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Brad Geddes's Theories on Marketing Yahoo to Ban Certain Trademarks from becoming PPC Keywords

Yahoo to Ban Certain Trademarks from becoming PPC Keywords

Yahoo announced that they are going to ban the ability to bid on certain trademarked terms for their PPC product, Yahoo Search Marketing.

Here’s a snipped from some emails I’ve received:

On March 1, 2006, Yahoo! Search Marketing will modify its editorial guidelines regarding the use of keywords containing trademarks. Previously, we allowed competitive advertising by allowing advertisers to bid on third-party trademarks if those advertisers offered detailed comparative information about the trademark owner’s products or services in comparison to the competitive products and services that were offered or promoted on the advertiser’s site.

In order to more easily deliver quality user experiences when users search on terms that are trademarks, Yahoo!Search Marketing has determined that we will no longer allow bidding on keywords containing competitor trademarks.

Here’s Yahoo’s current trademark policy in regards to comparison:

  1. Competitive Comparison Site: The advertiser’s site offers detailed comparative information about the trademark owner’s products or services in comparison to the competitive products and services offered or promoted on the advertiser’s site, it clearly identifies on the landing page the competitive products offered on the site, AND ALL of the following are true:


    1. The comparative information is detailed, spanning multiple dimensions (for example, price, features, ingredients, third-party rankings, ratings or awards, etc.) and clearly helps consumers to make an informed decision about the product or service, AND
    2. The listing title includes the word "Compare" and makes clear to the consumer that the listing comes from the advertiser, not the trademark owner, for example, by saying "Compare Us to [Trademark Term " or "Compare Our Prices To [Trademark Owner]’s", AND
    3. The advertiser’s listing title and description identify the advertiser and disclose the nature of the qualifying comparative content the consumer will find on the advertiser’s site.

Source: Yahoo Trademark Policy.

At first, it may seem to be a safety response to a few lawsuits Google has recently faced in regards to trademarked bidding.

Google’s policy is pretty straightforward:

  • If the advertiser has requested the trademarked term not to be shown in

    • You can bid on a trademarked term.
    • You can’t use the term in your ad.
  • If the advertiser has not requested it:
    • You can bid on the trademarked term.
    • You can use the term in your ad.

It is important to see Google’s policy (which has been shaped by both lawsuits and Google’s approach to creating the best user experience possible), as many brands want to let advertisers sell and promote their trademarked terms. Often electronics and clothing manufacturers don’t sell their items directly, and they need the merchant to handle the retail portion of the sales process.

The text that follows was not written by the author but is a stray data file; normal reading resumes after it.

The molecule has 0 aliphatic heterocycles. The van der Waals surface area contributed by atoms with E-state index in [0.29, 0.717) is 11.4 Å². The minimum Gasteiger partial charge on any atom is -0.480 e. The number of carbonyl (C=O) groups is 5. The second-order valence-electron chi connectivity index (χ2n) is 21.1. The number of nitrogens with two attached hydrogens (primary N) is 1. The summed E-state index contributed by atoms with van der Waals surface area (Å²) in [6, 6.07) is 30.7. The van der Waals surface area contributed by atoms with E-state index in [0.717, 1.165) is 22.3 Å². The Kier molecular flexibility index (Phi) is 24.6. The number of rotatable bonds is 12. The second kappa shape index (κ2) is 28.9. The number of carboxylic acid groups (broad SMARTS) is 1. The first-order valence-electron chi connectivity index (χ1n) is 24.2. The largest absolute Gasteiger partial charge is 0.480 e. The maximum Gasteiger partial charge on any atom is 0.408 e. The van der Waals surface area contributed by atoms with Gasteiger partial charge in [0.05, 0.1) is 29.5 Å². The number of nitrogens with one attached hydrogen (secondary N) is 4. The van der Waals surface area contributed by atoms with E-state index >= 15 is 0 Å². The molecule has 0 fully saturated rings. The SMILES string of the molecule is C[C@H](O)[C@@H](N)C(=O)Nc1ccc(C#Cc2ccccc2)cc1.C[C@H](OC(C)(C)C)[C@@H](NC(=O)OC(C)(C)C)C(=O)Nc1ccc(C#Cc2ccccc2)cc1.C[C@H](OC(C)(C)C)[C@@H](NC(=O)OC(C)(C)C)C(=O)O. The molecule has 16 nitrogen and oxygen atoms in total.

However, there seem to be a few other theories about Yahoo’s decision that may not be related to Google’s lawsuits, and more to do with recruiting new advertisers.

If one wants to recruit an advertiser from display ads into search marketing, the easiest concession to make is that one will reserve their brand name for their advertising effort only.

There was a recent incident where Pontiac ran a series of offline ads that told people to search for them on Google. By partnering with the trusted brand, Google, Pontiac hoped to capitalize on the brand association and that they are tops in Google. However, they didn’t expect Mazda to be running comparison ads triggered off the same searches.

What the campaign did essentially was:

  • Have Pontiac pay for offline ads.
  • Drive users to Google search.
  • See Pontiac in the top search result and with paid advertisements
  • Have Mazda capitalize on the search result by running ads alongside the
    Pontiac ones.
  • Essentially, Mazda received a lot of publicity without having to pay for
    the offline ads
  • And, Mazda received search traffic based on a Pontiac initiative
  • Very smart of Mazda.

In order to prevent a similar action from happening on Yahoo, all Yahoo has to do is reserve a brand name for use by one particular advertiser. This helps protect a brand, but also helps Yahoo recruit those advertisers by offering such an additional incentive.

The question will become, over time, in the above example, would a move like this hurt the small auto dealers who may no longer be able to advertise their dealerships without jumping through hoops to be able to bid on these trademarked names (which they carry in stock)?

Will it hurt Yahoo’s profits in the long run as brand keywords are often highly searched, and without a bidding environment to push the price upwards, only the brand name will be responsible for footing any bill necessary.

Every move has both positive and negative actions – and there are still unanswered questions to see how this one will act in the long run.

While many will applaud this move by Yahoo as being one of protecting brand names, there may be many other circumstances and reasons which only present themselves as more and more brand based bidding scenarios emerge.

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